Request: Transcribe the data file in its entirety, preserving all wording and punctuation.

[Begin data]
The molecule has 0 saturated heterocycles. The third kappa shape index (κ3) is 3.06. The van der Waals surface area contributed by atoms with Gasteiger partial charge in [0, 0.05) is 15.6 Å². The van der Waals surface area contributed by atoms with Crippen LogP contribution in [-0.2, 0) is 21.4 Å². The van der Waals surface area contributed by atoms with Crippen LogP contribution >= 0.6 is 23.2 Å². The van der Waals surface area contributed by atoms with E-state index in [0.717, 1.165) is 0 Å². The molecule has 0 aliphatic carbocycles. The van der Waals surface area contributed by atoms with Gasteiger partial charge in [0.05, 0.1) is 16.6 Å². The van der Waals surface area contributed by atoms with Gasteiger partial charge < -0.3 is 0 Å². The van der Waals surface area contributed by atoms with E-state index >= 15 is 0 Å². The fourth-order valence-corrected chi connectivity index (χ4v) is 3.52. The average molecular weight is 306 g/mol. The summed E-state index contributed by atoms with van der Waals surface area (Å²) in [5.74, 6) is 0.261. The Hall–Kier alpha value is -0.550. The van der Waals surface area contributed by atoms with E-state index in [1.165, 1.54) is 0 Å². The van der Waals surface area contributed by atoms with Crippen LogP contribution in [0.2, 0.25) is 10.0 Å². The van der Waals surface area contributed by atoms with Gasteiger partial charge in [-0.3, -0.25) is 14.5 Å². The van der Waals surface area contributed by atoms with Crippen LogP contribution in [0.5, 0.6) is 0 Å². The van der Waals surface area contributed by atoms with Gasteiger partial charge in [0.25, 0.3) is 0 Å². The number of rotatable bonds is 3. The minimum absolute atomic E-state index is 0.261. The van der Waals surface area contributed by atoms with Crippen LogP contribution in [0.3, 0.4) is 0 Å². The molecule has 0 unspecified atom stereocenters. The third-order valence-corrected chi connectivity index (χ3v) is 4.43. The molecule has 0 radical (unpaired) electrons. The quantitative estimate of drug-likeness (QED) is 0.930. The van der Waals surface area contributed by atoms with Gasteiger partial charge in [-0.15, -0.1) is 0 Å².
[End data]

The molecule has 0 saturated heterocycles. The third kappa shape index (κ3) is 3.06. The van der Waals surface area contributed by atoms with Gasteiger partial charge in [0, 0.05) is 15.6 Å². The van der Waals surface area contributed by atoms with Crippen LogP contribution in [-0.2, 0) is 21.4 Å². The van der Waals surface area contributed by atoms with Crippen LogP contribution >= 0.6 is 23.2 Å². The van der Waals surface area contributed by atoms with E-state index in [0.717, 1.165) is 0 Å². The molecule has 0 aliphatic carbocycles. The van der Waals surface area contributed by atoms with Gasteiger partial charge in [0.05, 0.1) is 16.6 Å². The van der Waals surface area contributed by atoms with Gasteiger partial charge < -0.3 is 0 Å². The van der Waals surface area contributed by atoms with E-state index >= 15 is 0 Å². The fourth-order valence-corrected chi connectivity index (χ4v) is 3.52. The average molecular weight is 306 g/mol. The summed E-state index contributed by atoms with van der Waals surface area (Å²) in [5.74, 6) is 0.261. The Hall–Kier alpha value is -0.550. The van der Waals surface area contributed by atoms with E-state index in [1.165, 1.54) is 0 Å². The van der Waals surface area contributed by atoms with Crippen LogP contribution in [0.2, 0.25) is 10.0 Å². The van der Waals surface area contributed by atoms with Gasteiger partial charge in [-0.3, -0.25) is 14.5 Å². The van der Waals surface area contributed by atoms with Crippen LogP contribution in [0.5, 0.6) is 0 Å². The van der Waals surface area contributed by atoms with Gasteiger partial charge in [0.25, 0.3) is 0 Å². The number of rotatable bonds is 3. The minimum absolute atomic E-state index is 0.261. The van der Waals surface area contributed by atoms with Crippen LogP contribution in [0.3, 0.4) is 0 Å². The molecule has 0 unspecified atom stereocenters. The third-order valence-corrected chi connectivity index (χ3v) is 4.43. The molecule has 0 radical (unpaired) electrons. The quantitative estimate of drug-likeness (QED) is 0.930. The van der Waals surface area contributed by atoms with Gasteiger partial charge in [-0.15, -0.1) is 0 Å².